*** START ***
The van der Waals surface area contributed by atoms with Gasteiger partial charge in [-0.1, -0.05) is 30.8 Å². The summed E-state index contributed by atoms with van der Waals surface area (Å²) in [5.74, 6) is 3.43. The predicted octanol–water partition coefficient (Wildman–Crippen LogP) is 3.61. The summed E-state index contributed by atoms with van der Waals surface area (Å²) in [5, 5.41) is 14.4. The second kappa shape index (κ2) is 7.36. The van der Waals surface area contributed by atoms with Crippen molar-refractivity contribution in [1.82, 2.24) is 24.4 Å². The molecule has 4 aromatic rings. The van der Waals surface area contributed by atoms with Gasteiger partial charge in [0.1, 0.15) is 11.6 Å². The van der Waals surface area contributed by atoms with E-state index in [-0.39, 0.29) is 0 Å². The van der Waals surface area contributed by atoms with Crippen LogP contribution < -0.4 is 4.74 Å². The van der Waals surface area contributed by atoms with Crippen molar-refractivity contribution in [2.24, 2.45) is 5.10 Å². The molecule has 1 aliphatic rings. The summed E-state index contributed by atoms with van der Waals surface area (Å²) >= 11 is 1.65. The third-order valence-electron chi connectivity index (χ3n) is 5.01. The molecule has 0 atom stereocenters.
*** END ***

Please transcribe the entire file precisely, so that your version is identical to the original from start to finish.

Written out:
The van der Waals surface area contributed by atoms with Gasteiger partial charge in [-0.1, -0.05) is 30.8 Å². The summed E-state index contributed by atoms with van der Waals surface area (Å²) in [5.74, 6) is 3.43. The predicted octanol–water partition coefficient (Wildman–Crippen LogP) is 3.61. The summed E-state index contributed by atoms with van der Waals surface area (Å²) in [5, 5.41) is 14.4. The second kappa shape index (κ2) is 7.36. The van der Waals surface area contributed by atoms with Crippen molar-refractivity contribution in [1.82, 2.24) is 24.4 Å². The molecule has 4 aromatic rings. The van der Waals surface area contributed by atoms with Gasteiger partial charge in [0.1, 0.15) is 11.6 Å². The van der Waals surface area contributed by atoms with E-state index in [-0.39, 0.29) is 0 Å². The van der Waals surface area contributed by atoms with Crippen LogP contribution < -0.4 is 4.74 Å². The van der Waals surface area contributed by atoms with Crippen molar-refractivity contribution in [2.24, 2.45) is 5.10 Å². The molecule has 1 aliphatic rings. The summed E-state index contributed by atoms with van der Waals surface area (Å²) >= 11 is 1.65. The third-order valence-electron chi connectivity index (χ3n) is 5.01. The molecule has 0 atom stereocenters.